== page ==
Local News

  • Hometown ‘American Idol’ given a big welcome
  • Things looking up for Roane students’ ACT average scores

    Not where it needs to be but trending in the right direction. That’s what Roane County Director of Schools Leah Rice Watkins said she sees when looking at the system’s ACT scores.

    After a downward trend, the system’s average ACT composite has risen the last two years.

    “We’re not where we want to be by any means, but what you’ll see is it’s on the rise,” Watkins said. “That’s pleasing to me.”

  • Harriman police looking for bridal shop robber

    Harriman police are seeking help finding a man who robbed McKinney’s Bridal at 410 Ruritan Road on Saturday.

    According to police, the suspect robbed the store around 2 p.m. Oct. 15. The man had covered his face with a dark colored hood and glasses.

    The suspect entered the store while an employee was in the back. He was behind the register when she approached him, according to reports.

    He had his hands in his pockets, intentionally suggesting he had a gun or weapon.

  • Foland pleads guilty to vehicular homicide

    A Rockwood man charged in a 2013 fatal crash appeared in Roane County Criminal Court on Monday.

    Johnny Ray Foland faced charges of DUI first offense, DUI sixth offense, implied consent violation, driving while revoked, leaving the scene of an accident involving a death, vehicular homicide by intoxication and aggravated vehicular homicide.

    He reached a deal with prosecutors and pleaded guilty to vehicular homicide. The remaining charges were dismissed.

  • Harriman looks into coming down on messy properties

    Harriman City Council is looking to get tough on property maintenance offenders.

    The Council is considering creating and hiring an administrative hearing officer position to address property maintenance issues.

    Creating the position would give the city an opportunity to penalize offenders more than a city judge, who is allowed to only deal with traffic citations and other cases.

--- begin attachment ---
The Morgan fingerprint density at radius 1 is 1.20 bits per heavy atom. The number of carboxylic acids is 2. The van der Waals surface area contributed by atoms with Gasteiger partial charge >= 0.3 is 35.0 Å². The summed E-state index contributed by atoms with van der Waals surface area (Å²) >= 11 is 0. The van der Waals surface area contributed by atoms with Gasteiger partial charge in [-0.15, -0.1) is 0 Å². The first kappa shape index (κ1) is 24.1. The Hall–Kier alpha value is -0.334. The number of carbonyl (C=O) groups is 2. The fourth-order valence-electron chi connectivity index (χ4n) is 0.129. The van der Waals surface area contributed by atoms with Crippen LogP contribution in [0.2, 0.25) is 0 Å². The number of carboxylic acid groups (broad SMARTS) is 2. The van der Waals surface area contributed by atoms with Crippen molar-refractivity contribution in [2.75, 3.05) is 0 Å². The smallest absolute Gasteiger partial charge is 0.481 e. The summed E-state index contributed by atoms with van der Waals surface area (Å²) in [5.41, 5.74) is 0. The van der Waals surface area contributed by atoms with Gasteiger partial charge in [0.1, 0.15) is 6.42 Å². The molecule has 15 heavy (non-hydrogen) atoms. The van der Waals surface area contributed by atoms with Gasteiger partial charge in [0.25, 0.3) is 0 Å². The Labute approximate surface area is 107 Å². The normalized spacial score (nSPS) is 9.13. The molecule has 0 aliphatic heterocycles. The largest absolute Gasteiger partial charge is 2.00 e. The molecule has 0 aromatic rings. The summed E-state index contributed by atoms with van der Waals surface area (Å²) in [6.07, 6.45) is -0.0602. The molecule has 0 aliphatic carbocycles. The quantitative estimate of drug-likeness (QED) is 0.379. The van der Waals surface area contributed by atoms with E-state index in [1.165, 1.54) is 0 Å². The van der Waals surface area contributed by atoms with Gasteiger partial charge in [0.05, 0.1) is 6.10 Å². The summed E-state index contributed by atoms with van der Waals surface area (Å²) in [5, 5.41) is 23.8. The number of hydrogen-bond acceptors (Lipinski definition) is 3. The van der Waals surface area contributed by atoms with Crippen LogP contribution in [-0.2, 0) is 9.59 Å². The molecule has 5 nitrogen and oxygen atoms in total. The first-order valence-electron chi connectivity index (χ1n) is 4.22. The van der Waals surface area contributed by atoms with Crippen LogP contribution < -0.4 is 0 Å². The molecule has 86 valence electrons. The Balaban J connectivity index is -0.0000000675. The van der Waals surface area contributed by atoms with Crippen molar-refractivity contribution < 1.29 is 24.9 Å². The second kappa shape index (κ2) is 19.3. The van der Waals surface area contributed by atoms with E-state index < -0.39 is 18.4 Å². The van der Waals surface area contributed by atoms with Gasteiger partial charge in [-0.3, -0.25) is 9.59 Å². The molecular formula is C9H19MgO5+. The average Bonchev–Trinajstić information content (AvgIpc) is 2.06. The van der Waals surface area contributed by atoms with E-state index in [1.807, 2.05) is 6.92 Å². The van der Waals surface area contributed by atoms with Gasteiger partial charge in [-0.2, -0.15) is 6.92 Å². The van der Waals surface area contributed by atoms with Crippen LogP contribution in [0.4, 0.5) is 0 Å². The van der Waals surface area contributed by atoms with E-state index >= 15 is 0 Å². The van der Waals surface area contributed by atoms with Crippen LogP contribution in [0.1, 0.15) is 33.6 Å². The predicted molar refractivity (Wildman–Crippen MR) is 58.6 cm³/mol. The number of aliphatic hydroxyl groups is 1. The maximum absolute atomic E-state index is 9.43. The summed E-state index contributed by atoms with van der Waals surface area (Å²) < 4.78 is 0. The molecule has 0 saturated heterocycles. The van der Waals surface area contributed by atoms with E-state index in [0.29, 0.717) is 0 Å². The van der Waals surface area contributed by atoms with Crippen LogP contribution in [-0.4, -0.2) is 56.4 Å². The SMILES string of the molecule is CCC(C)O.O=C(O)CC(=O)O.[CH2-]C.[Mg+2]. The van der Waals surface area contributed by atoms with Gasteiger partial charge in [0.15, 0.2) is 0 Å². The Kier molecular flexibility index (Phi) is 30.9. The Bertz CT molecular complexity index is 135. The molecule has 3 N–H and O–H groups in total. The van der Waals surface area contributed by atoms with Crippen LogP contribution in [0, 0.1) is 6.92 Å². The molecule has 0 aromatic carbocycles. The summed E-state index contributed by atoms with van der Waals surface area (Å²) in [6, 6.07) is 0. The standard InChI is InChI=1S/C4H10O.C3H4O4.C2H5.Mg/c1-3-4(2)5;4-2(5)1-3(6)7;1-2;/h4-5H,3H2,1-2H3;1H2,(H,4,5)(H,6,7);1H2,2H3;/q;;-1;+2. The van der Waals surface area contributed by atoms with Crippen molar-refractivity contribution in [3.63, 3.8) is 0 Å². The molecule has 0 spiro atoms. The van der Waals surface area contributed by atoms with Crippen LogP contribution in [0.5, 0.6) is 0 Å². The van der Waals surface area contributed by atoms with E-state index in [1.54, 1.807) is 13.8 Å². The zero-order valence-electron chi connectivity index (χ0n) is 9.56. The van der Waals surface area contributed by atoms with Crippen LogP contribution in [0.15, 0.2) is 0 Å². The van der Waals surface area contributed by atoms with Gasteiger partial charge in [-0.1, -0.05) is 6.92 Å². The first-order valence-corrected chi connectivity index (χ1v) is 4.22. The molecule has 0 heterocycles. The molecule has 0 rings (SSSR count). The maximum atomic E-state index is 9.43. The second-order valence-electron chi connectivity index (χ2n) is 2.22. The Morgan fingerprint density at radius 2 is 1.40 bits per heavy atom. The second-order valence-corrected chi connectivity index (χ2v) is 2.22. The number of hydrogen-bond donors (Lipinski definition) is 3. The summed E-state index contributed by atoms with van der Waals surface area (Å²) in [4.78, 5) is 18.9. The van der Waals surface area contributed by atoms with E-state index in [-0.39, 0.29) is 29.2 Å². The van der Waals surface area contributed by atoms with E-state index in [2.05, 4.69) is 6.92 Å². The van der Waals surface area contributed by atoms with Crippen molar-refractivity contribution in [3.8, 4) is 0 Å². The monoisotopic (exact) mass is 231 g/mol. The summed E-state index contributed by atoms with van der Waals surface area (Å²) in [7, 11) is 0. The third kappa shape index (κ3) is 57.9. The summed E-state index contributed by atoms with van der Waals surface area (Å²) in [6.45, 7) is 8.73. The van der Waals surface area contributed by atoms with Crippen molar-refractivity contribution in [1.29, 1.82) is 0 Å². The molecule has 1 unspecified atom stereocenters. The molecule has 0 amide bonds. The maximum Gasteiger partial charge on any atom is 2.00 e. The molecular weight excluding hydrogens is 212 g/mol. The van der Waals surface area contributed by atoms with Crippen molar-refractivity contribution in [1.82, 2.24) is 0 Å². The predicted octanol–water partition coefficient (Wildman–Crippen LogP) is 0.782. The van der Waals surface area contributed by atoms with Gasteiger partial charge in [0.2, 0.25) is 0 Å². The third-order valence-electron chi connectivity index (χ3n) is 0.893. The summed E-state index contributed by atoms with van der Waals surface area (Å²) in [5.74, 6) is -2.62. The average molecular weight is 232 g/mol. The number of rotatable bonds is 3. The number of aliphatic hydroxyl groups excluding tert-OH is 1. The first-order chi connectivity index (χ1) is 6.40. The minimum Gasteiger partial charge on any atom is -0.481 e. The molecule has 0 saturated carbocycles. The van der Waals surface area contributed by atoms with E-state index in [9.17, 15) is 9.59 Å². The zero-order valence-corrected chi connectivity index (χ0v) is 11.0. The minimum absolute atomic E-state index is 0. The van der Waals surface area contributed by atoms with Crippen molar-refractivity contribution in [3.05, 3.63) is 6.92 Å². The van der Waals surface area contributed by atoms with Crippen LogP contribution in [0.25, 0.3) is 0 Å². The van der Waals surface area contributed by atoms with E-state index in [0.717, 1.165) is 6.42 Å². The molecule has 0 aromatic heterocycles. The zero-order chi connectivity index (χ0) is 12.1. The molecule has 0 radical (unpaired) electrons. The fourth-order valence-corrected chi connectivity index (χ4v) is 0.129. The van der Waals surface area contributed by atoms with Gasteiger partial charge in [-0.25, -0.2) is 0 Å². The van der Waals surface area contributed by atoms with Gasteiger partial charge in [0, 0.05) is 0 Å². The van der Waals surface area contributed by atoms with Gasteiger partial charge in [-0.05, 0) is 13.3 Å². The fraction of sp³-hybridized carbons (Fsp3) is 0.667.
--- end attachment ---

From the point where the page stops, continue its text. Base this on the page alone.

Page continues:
• From the EDITOR’S Desk: Why run it? Because it’s news

    The front page of Monday’s Roane County News featured a story on Tyler Overstreet, candidate for state House in the 32nd District.

    Overstreet and an acquaintance have been accused of entering a home in Kingston without permission, threatening and possibly striking one of the people in the home.

    According to the police report, there were no injuries, although one person claims to have been injured.

  • GLIMPSES: More reflections on the Electoral College

    By Mark Banker

    Why have Americans, to date, not abandoned the flawed electoral college system?

    First, readers should realize that the system actually worked once — when George Washington received all of the electoral votes in 1788. But midway through Washington’s presidency, the emergence of political parties assured that the Founders’ cumbersome electoral apparatus would never again adhere to its original design.

  • She wouldn’t take ‘no’ for an answer

    Marcella Griffis was nearly 50 when she found her true calling.

    The Harriman mother of four was driving a school bus for the Michael Dunn Center in Morgan County when she met a little girl and her sister who were being neglected at home.

    Griffis did what she could for Priscilla “Prissy” and Kathy, both of whom needed baths and clothes on a regular basis.

    And, she notified the Department of Human Services in Morgan County about the situation, but was told “there was nothing they could do.”

  • Trio breathe life into ‘God’s Man in Texas’

    Roane State Community College is offering a new production in “God’s Man in Texas.”

    The play has only three actors: Corey Jones, Tre Pack and Larry Schenk, and all three bring vastly different characters to life.

  • Harriman using mailing to push for sales tax hike

    Early voting for the Nov. 8 election starts Wednesday, and Harriman officials are hoping city residents approve the sales-tax referendum that’s on the ballot.

    So much so that the City Council voted last week to send a postcard to residents about the referendum.

    “I’m tickled to see this going out,” Harriman Mayor Wayne Best said. “I hope everybody reads it, because we really need the referendum to go through.”